The U.S. Defense Department says one of the aircraft involved in bombing an Afghan village a month ago, during an operation that caused numerous civilian casualties, violated rules designed to protect civilians. But a spokesman says there is no indication that the violation caused the casualties. Procedures for protecting civilians will be part of a 60-day review that the new U.S. commanders heading for Afghanistan have been ordered to conduct.

Pentagon Press Secretary Geoff Morrell says he sat in on a briefing for Defense Secretary Robert Gates on Monday, during which the U.S. brigadier general assigned to investigate the civilian casualties incident summarized his report.

"There were some problems with some tactics, techniques and procedures, the way in which close air support was supposed to have been executed in this case, such that, at least with one of the aircraft involved, a B-1 bomber, that plane because of how it takes its bombing routes had to break away from positive I.D. [identification] of their target at one point to make its elongated approach," said Geoff Morrell. "That is sort of the fundamental complaint that was rendered, I believe, by this investigation."

The B-1 is a strategic bomber that was not originally designed to provide direct air support to ground forces, which was the mission in this instance. Still, Morrell says while the investigation faults the bomber's crew for violating procedures, there is no proof that resulted in civilian casualties.

"There's no indication that the B-1 breaking off from positive I.D. on its target resulted in the civilian casualties," he said. "That was not part of the briefing that we received. It was just noted as one of the problems associated with these events, not that it was the cause of the civilian casualties."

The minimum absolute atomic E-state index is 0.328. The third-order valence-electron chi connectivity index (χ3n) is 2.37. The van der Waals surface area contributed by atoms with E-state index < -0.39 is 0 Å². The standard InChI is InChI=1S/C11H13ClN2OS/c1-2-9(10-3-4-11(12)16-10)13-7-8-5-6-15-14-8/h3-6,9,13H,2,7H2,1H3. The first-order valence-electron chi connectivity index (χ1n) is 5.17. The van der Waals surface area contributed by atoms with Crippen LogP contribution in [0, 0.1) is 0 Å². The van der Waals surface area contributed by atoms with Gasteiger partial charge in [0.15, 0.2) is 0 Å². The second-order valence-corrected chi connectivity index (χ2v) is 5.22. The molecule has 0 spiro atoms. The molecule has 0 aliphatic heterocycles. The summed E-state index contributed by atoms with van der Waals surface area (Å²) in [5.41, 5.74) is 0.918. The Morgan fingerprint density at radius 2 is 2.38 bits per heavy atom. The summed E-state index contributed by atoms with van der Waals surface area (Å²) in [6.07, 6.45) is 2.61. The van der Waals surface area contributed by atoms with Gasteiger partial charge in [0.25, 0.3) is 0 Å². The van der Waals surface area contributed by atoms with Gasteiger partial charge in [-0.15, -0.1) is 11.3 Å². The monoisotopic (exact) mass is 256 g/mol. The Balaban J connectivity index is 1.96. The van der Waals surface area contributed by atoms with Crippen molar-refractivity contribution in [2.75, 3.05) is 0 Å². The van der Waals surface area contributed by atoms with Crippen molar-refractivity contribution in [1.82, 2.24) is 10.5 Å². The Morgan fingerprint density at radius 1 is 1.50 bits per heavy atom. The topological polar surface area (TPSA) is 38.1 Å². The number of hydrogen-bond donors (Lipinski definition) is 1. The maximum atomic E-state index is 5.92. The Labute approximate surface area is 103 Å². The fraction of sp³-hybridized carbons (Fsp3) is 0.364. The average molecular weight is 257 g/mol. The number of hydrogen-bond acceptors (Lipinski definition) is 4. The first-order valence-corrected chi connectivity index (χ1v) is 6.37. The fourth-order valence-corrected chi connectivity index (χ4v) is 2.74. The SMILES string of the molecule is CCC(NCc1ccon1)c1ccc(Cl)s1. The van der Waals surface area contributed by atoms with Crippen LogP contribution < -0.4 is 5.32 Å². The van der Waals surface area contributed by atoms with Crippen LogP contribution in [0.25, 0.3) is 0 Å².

Morrell says U.S. forces took "extraordinary care" to protect civilians during the battle in Farah Province, in which Afghan and U.S. forces requested air support during a fight with a strong Taliban force. Afghan officials have said that as many as 140 civilians died, but the U.S. military has put the civilian toll at no more than 30, along with about 65 insurgents.

Morrell would not provide any figures, saying that the full report will be released soon. But he said the number of civilian casualties was "greatly outnumbered" by the number of Taliban fighters killed in the incident.

The Pentagon press secretary also said there was no indication in the briefing he attended of plans to discipline any U.S. military personnel for their actions that day.

"I got no sense from anything I heard today that charges are imminent or warranted in this case," he said. "

Defense Secretary Gates has long made reducing Afghan civilian casualties a top priority, and Morrell says there has been a 40 percent reduction so far this year. He also said further efforts to reduce civilian casualties will be part of a military strategy review the secretary has ordered his new commanders to produce within 60 days of arriving in Afghanistan.  

Morrell says Lieutenant Generals Stanley McChrystal and David Rodriguez will outline the details of the military part of President Barack Obama's new Afghanistan strategy, which emphasizes protecting civilians, building Afghan government credibility and defeating al-Qaida and its allies - including the Taliban. The two generals are expected to take up their posts in the coming weeks, although they have not yet been confirmed by the U.S. Senate.

Morrell says the review will also look at how many American troops are needed in Afghanistan. About 7,000 of the expected 21,000 additional U.S. Marines have already arrived and the rest are expected during the next few months. Thousands more support personnel are also on the way. The current U.S. and NATO commander, General David McKiernan, had said he would need 10,000 more American combat troops next year. But Secretary Gates deferred a decision until the new commanders can assess the impact of the current deployment.